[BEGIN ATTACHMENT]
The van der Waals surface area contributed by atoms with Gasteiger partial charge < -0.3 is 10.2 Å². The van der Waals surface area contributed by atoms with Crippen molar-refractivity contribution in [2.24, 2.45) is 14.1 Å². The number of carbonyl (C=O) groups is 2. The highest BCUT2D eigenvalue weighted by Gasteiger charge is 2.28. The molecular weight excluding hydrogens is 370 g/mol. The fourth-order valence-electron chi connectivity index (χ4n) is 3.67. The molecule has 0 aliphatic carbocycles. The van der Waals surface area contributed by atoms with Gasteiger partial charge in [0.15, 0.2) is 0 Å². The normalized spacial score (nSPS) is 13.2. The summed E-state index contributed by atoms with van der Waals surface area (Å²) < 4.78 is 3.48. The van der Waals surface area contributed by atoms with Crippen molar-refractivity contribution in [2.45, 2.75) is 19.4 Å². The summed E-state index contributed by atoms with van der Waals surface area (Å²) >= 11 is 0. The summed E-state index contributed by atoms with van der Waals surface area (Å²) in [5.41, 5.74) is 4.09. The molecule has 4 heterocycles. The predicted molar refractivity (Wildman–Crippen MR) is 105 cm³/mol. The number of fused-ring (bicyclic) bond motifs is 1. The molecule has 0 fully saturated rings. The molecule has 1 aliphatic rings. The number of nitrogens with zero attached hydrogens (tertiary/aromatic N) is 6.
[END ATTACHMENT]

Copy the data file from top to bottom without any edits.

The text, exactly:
The van der Waals surface area contributed by atoms with Gasteiger partial charge < -0.3 is 10.2 Å². The van der Waals surface area contributed by atoms with Crippen molar-refractivity contribution in [2.24, 2.45) is 14.1 Å². The number of carbonyl (C=O) groups is 2. The highest BCUT2D eigenvalue weighted by Gasteiger charge is 2.28. The molecular weight excluding hydrogens is 370 g/mol. The fourth-order valence-electron chi connectivity index (χ4n) is 3.67. The molecule has 0 aliphatic carbocycles. The van der Waals surface area contributed by atoms with Gasteiger partial charge in [0.15, 0.2) is 0 Å². The normalized spacial score (nSPS) is 13.2. The summed E-state index contributed by atoms with van der Waals surface area (Å²) < 4.78 is 3.48. The van der Waals surface area contributed by atoms with Crippen molar-refractivity contribution in [2.45, 2.75) is 19.4 Å². The summed E-state index contributed by atoms with van der Waals surface area (Å²) >= 11 is 0. The summed E-state index contributed by atoms with van der Waals surface area (Å²) in [5.41, 5.74) is 4.09. The molecule has 4 heterocycles. The predicted molar refractivity (Wildman–Crippen MR) is 105 cm³/mol. The number of fused-ring (bicyclic) bond motifs is 1. The molecule has 0 fully saturated rings. The molecule has 1 aliphatic rings. The number of nitrogens with zero attached hydrogens (tertiary/aromatic N) is 6.